• Six and above (Ace counts as above)
  • 12 or 13 of one colour

Players with the stronger natural wins and takes the bonus. If two players have six pair the player with the highest six pair wins otherwise it is a tie and no bonus is awarded. With flushes and straights the player with the highest back hand wins if that ties then the middle hand is compared. If that also ties then the front is compared.

In some variants all royalties are worth the same amount (e.g., 1 unit per royalty). In other variants each royalty is given a different payout (e.g., 1 unit for a four of a kind in the back, and 2 units for a straight flush in the back). Normally only the winner may be awarded a royalty (e.g., four sevens in the back beats four sixes in the back; therefore, only the player with sevens is awarded a royalty). Some modified rule sets allow the royalty bonus to cancel out and only the point for the hand/row is added. In some games players are allowed to break up straight flushes or four of a kinds and still receive royalties (e.g., a player is dealt four sevens; they may use three of them for a three of a kind in the front, and one as part of a straight in the middle). Some rules say that players are only allowed to claim one royalty per hand. The standard royalties point structure is listed below.

Point structure for royalties[edit]

While the royalty structure varies from game to game, the most common agreed-upon royalty structure is as follows:

Chinese poker royalties
Front hand Middle hand Back hand
Hand Base points Hand Base points Hand Base points
Three-of-a-kind
(衝三; Chōngsān)
3 Full House
(中墩葫蘆; Zhōngdūnhúlu)
1 Four-of-a-kind
(尾墩鐵支; Wěidūntiězhī)
2
Four-of-a-kind
(中墩鐵支; Zhōngdūntiězhī)
3 Straight-flush
(尾墩同花順; Wěidūntónghuāshùn)
3
Straight-flush
(中墩同花順; Zhōngdūntónghuāshùn)
4
Naturals royalties (in order of ranking)
Hand Criteria
(Example)
Base points
Clean Dragon
(至尊清龙;Zhìzūnqīnglóng)
Same as Dragon, but must be from a same suit; overlaps Three Straight Flushes
Also called Flush (清一色)
108
2 of spades3 of spades4 of spades5 of spades6 of spades7 of spades8 of spades9 of spades10 of spadesJack of spadesQueen of spadesKing of spadesAce of spades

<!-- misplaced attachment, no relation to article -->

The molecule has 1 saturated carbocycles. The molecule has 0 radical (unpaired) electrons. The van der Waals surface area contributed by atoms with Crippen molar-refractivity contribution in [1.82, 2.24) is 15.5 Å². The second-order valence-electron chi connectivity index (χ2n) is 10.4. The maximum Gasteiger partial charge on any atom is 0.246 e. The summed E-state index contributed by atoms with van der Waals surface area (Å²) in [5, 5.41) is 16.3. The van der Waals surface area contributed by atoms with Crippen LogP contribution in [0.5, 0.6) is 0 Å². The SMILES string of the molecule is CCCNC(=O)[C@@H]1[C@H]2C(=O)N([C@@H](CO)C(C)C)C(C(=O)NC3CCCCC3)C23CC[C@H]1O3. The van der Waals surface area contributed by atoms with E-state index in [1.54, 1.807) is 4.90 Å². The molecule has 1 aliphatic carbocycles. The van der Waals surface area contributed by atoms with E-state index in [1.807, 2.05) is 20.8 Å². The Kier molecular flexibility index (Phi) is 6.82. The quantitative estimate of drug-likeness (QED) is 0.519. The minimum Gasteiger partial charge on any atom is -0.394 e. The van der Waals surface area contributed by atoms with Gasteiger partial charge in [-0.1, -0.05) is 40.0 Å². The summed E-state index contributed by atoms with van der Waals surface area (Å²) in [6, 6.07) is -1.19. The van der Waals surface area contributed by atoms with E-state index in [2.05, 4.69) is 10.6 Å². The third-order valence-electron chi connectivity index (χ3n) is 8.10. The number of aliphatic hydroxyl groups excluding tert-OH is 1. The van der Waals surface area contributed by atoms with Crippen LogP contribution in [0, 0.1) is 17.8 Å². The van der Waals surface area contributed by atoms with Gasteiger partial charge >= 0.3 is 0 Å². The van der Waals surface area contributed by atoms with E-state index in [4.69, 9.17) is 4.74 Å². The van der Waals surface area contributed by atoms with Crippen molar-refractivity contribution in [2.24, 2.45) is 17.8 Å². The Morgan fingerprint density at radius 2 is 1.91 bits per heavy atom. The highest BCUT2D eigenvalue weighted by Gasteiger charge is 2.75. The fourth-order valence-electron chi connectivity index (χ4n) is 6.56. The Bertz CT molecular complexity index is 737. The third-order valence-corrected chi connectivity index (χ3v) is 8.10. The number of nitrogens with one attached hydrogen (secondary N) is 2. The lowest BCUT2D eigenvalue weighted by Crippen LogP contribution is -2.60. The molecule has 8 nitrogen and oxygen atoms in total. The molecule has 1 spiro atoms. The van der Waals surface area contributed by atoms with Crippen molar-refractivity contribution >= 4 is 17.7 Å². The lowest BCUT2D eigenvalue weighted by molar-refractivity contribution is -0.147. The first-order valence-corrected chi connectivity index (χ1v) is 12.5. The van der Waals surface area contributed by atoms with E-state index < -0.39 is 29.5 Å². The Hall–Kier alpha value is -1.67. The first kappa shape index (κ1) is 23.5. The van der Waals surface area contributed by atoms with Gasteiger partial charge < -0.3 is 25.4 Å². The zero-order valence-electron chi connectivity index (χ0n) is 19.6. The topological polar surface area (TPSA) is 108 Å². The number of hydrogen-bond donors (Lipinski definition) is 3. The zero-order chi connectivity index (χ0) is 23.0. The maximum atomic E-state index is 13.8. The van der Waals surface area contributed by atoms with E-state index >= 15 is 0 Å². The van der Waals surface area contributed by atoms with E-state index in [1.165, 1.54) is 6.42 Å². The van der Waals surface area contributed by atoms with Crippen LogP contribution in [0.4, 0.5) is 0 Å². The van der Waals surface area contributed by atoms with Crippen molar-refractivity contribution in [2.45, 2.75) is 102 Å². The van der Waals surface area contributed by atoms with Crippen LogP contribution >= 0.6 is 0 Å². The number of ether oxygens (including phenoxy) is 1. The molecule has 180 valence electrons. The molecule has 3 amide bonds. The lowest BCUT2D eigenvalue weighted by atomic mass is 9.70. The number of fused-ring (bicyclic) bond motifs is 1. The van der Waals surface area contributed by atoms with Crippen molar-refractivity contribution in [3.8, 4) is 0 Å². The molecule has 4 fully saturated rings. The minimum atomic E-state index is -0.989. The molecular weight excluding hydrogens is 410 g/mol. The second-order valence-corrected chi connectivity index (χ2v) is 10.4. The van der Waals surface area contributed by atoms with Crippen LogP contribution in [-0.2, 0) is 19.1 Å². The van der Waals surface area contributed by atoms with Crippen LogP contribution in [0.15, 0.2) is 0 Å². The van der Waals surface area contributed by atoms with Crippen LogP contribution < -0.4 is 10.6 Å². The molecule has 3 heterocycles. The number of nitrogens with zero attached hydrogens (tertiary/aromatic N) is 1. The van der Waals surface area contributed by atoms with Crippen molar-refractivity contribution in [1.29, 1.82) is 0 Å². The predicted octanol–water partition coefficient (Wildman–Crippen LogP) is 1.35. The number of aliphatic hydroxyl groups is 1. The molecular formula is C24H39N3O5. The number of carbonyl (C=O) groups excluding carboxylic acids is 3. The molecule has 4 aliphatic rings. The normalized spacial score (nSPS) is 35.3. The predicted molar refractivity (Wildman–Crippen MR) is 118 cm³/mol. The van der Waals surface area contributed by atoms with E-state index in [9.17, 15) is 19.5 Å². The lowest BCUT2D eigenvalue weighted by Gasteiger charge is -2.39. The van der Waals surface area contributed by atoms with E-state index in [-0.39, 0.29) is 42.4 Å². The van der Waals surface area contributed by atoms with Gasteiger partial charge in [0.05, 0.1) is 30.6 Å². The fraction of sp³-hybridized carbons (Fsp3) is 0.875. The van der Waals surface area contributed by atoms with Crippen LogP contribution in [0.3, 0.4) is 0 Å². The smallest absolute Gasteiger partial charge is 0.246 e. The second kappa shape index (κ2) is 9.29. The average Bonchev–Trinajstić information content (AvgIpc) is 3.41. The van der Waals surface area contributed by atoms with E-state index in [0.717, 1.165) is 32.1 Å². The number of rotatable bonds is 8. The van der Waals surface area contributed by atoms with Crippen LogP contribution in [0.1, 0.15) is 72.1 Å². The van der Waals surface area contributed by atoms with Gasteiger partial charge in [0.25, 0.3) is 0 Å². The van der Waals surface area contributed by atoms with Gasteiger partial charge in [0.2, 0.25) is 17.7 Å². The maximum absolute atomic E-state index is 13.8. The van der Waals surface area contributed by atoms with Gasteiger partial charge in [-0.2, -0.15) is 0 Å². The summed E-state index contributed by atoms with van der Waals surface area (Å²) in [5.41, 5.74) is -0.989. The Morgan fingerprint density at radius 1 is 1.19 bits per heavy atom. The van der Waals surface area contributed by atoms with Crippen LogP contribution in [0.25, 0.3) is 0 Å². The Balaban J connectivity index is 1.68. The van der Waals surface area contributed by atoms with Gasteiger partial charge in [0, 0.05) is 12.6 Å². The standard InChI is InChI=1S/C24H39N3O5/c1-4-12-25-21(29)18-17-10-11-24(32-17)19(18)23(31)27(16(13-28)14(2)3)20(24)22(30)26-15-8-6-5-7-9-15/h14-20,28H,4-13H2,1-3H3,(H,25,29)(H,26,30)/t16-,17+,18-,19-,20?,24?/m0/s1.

Dragon
(一條龍;Yītiáolóng)
All 13 unique cards consists entirely one card from 2-A, no pairs and no duplicates, but can be from different suits; overlaps Three Straights 36
2 of spades3 of clubs4 of diamonds5 of hearts6 of spades7 of hearts8 of diamonds9 of clubs10 of spadesJack of clubsQueen of diamondsKing of heartsAce of spades
12 Royalties/All Broadways
(十二皇族;Shí'èrhuángzú)^
All 13 cards consists of entirely picture and Ace (J-A) cards; overlaps Four Triples, Three Quads and All Highs
Also called All Alphabets (字一色)
32
Jack of spadesJack of clubsJack of diamondsJack of heartsQueen of clubsQueen of heartsQueen of diamondsKing of clubsKing of diamondsKing of heartsAce of diamondsAce of heartsAce of spades
Three Straight Flushes
(三同花順;Sāntónghuāshùn)^
All three hands consist of three straight flushes; overlaps Three Flushes and Three Straights 24
2 of clubs3 of clubs4 of clubs2 of diamonds3 of diamonds4 of diamonds5 of diamonds6 of diamonds10 of spadesJack of spadesQueen of spadesKing of spadesAce of spades
Three Quads
(三分天下;Sānfēntiānxià)^
Consists of three four-of-a-kinds and one additional card; overlaps Six-and-a-half Pairs
Also called Three Irons (三鐵支)
20
2 of clubs5 of clubs5 of diamonds5 of hearts5 of spades9 of clubs9 of diamonds9 of hearts9 of spadesAce of clubsAce of diamondsAce of heartsAce of spades
All Low/Highs
(全小全大;Quánxiǎoquándà)^
All 13 cards consists of cards either 8 and higher or lower; overlaps Three Straights and Full-colored 12
2 of clubs3 of clubs3 of diamonds3 of hearts5 of spades5 of clubs5 of diamonds6 of hearts6 of spades7 of clubs7 of diamonds7 of hearts8 of spades

8 of clubs9 of clubs9 of diamonds10 of hearts10 of spadesJack of clubsJack of diamondsJack of heartsQueen of spadesQueen of clubsKing of diamondsAce of heartsAce of spades

Full-colored
(湊一色;Còuyīsè)^
Consist of a suit entirely black (spades and clubs) or red (diamonds and hearts); overlaps Three Flushes
Also called Half-flush (混一色)
10
2 of hearts2 of diamonds3 of diamonds4 of hearts7 of hearts8 of hearts9 of hearts10 of diamondsJack of diamondsQueen of heartsKing of heartsKing of diamondsAce of hearts

2 of clubs2 of spades3 of spades4 of clubs7 of clubs8 of clubs9 of clubs10 of spadesJack of clubsQueen of spadesKing of spadesKing of clubsAce of spades

Four Triples
(四套三条;Sìtàosāntiáo)^
Consist of four three-of-a-kind and one additional card (Four-of-a-kind counts as a three-of-a-kind with an additional card) 8
2 of clubs4 of hearts4 of diamonds4 of spades7 of clubs7 of hearts7 of diamonds10 of clubs10 of hearts10 of diamondsAce of heartsAce of diamondsAce of spades